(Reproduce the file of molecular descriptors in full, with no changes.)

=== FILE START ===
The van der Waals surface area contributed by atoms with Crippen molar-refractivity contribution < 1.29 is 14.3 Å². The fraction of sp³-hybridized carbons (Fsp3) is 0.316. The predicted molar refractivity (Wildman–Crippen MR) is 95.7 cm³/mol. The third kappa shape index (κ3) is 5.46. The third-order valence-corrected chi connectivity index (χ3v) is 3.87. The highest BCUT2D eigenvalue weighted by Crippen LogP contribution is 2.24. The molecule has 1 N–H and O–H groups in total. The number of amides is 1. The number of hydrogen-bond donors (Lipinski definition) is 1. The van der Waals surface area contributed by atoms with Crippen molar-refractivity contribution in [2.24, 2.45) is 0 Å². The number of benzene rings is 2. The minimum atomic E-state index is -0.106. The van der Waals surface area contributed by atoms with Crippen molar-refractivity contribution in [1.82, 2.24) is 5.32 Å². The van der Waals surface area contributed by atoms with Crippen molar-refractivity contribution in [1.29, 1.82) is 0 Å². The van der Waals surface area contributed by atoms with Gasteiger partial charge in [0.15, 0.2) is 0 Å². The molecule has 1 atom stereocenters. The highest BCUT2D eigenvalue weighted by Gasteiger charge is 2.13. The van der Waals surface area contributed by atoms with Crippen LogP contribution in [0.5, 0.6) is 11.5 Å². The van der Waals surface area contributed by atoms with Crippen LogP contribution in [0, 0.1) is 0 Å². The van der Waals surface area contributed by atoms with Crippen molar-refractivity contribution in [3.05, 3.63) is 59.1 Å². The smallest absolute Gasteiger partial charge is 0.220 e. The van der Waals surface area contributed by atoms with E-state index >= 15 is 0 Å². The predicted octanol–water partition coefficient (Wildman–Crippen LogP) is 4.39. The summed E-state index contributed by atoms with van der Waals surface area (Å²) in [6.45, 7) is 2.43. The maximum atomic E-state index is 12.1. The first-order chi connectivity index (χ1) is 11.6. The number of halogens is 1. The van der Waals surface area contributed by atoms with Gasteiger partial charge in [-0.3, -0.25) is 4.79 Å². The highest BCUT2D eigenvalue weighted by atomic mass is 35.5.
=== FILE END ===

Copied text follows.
The van der Waals surface area contributed by atoms with Crippen molar-refractivity contribution < 1.29 is 14.3 Å². The fraction of sp³-hybridized carbons (Fsp3) is 0.316. The predicted molar refractivity (Wildman–Crippen MR) is 95.7 cm³/mol. The third kappa shape index (κ3) is 5.46. The third-order valence-corrected chi connectivity index (χ3v) is 3.87. The highest BCUT2D eigenvalue weighted by Crippen LogP contribution is 2.24. The molecule has 1 N–H and O–H groups in total. The number of amides is 1. The number of hydrogen-bond donors (Lipinski definition) is 1. The van der Waals surface area contributed by atoms with Crippen molar-refractivity contribution in [2.24, 2.45) is 0 Å². The number of benzene rings is 2. The minimum atomic E-state index is -0.106. The van der Waals surface area contributed by atoms with Crippen molar-refractivity contribution in [1.82, 2.24) is 5.32 Å². The van der Waals surface area contributed by atoms with Crippen molar-refractivity contribution in [1.29, 1.82) is 0 Å². The van der Waals surface area contributed by atoms with Gasteiger partial charge in [0.15, 0.2) is 0 Å². The molecule has 1 atom stereocenters. The highest BCUT2D eigenvalue weighted by Gasteiger charge is 2.13. The van der Waals surface area contributed by atoms with Crippen LogP contribution in [0.5, 0.6) is 11.5 Å². The van der Waals surface area contributed by atoms with Crippen LogP contribution in [0, 0.1) is 0 Å². The van der Waals surface area contributed by atoms with Crippen molar-refractivity contribution in [3.05, 3.63) is 59.1 Å². The smallest absolute Gasteiger partial charge is 0.220 e. The van der Waals surface area contributed by atoms with E-state index >= 15 is 0 Å². The predicted octanol–water partition coefficient (Wildman–Crippen LogP) is 4.39. The summed E-state index contributed by atoms with van der Waals surface area (Å²) in [6.45, 7) is 2.43. The maximum atomic E-state index is 12.1. The first-order chi connectivity index (χ1) is 11.6. The number of halogens is 1. The van der Waals surface area contributed by atoms with Gasteiger partial charge in [-0.3, -0.25) is 4.79 Å². The highest BCUT2D eigenvalue weighted by atomic mass is 35.5.